Gaseous confusion Not to be confused with gasoline, often just called ‘gas’ too but gasoline is a liquid fuel – also called petrol – which is what most cars run on. Confusing, isn’t it!
What is ‘natural gas’? It is a gas called methane made up of chemical elements carbon and hydrogen. That’s why it’s called a hydrocarbon. This gas burns very well in air and so people use it as a major source of energy
also called a ‘well’ (as in ‘oilwell’)
Shale is a sedimentary rock. It started off as mud when it formed millions of years ago, usually on an ancient seafloor. Over time and with the weight of all the later sediments (like sandstone or limestone) above it, it has turned into a rock; a process called lithification.pp
About drills Drills are tools which bore deep holes in the rocks in order to get at valuable stuff like water, oil or gas. The drill has a special cutting ‘bit’ on its end and is connected by an ever-longer set of metal rods back up to the surface. Here, machines spin the rods round to make the bit far below spin and so grind its way through the rocks. As the drill bores deeper, engineers at the surface drilling rig fit more rodsdrill
What is casing? Casing in made of a series of steel pipes which line the well to prevent the escape of fracking fluids and gas. The steel casing is usually made stronger and more leak-proof by injecting concrete
The fracking fluid has to be separated out and stored in tanks or ponds so that it can be treated by having pollutants removed
International Energy Agency figures
Most of the commonly-used ones are harmless but the list runs into many hundreds, many of which are toxic. The fracking companies tend to be secretive about their particular injection fluid ‘recipes’ so it’s hard to know what’s going on
What does ‘hydraulic’ mean? Hydraulic means using a fluid, usually water, to transmit a force. A car’s braking system is operated by hydraulics and there are thousands of other uses. In a car when the driver pushes on the brake pedal, she is pushing a small piston in a cylinder filled with fluid. The force she exerts on the fluid runs through metal pipes to small cylinders and pistons on each road wheel. The movement of the pistons forces the brakes to apply and slows or stops the car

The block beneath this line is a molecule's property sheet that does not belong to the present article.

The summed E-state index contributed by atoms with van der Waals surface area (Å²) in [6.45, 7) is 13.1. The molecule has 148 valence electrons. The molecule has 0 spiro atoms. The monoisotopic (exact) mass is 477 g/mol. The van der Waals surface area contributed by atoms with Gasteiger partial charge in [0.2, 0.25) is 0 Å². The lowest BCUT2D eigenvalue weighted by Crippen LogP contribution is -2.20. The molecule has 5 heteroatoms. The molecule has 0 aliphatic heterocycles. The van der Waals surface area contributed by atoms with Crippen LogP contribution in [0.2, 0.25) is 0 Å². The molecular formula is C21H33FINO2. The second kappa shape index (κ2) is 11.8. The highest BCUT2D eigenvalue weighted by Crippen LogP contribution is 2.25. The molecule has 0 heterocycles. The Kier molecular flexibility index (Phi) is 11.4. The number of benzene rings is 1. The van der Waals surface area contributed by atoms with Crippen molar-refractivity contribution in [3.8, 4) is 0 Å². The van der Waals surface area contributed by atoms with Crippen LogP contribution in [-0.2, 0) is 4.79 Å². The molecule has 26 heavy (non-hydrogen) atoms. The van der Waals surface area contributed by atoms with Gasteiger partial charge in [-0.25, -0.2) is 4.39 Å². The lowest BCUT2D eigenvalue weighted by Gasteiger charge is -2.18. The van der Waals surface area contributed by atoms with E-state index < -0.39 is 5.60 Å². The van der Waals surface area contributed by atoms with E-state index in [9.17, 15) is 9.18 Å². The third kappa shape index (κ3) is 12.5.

What are petroleum geologists? ‘Petroleum’ means ‘oil’ and a geologist is a scientist who understands about rocks in the Earth’s crust and, in particlar, how to find oil and gas deposits deep underground
Typically between 5 and 15 million litres of water per well, not good in an arid area like Texas in the USA or the Karoo in South Africa
Leaky stuff One estimate shows that between 4 and 8 percent of shale gas leaks away
In March 2011, Japan was hit by a giant earthquake. This was followed by a tsunami (a series of huge ocean waves generated by the earthquake) which swamped and destroyed the emergency cooling pumps at the Fukushima nuclear plant (pictured) in Japan. Result: several reactors melted down in the second most serious nuclear accident ever. Even so, nobody died because of it whilst around 18,500 people died due to the earthquake and tsunami.
Germany has decided to shut down all its nuclear power stations by April 2023. The idea is to have all electric power generated by renewables — a great idea — but the reality is that Germany is building more dirty coal-fired power stations.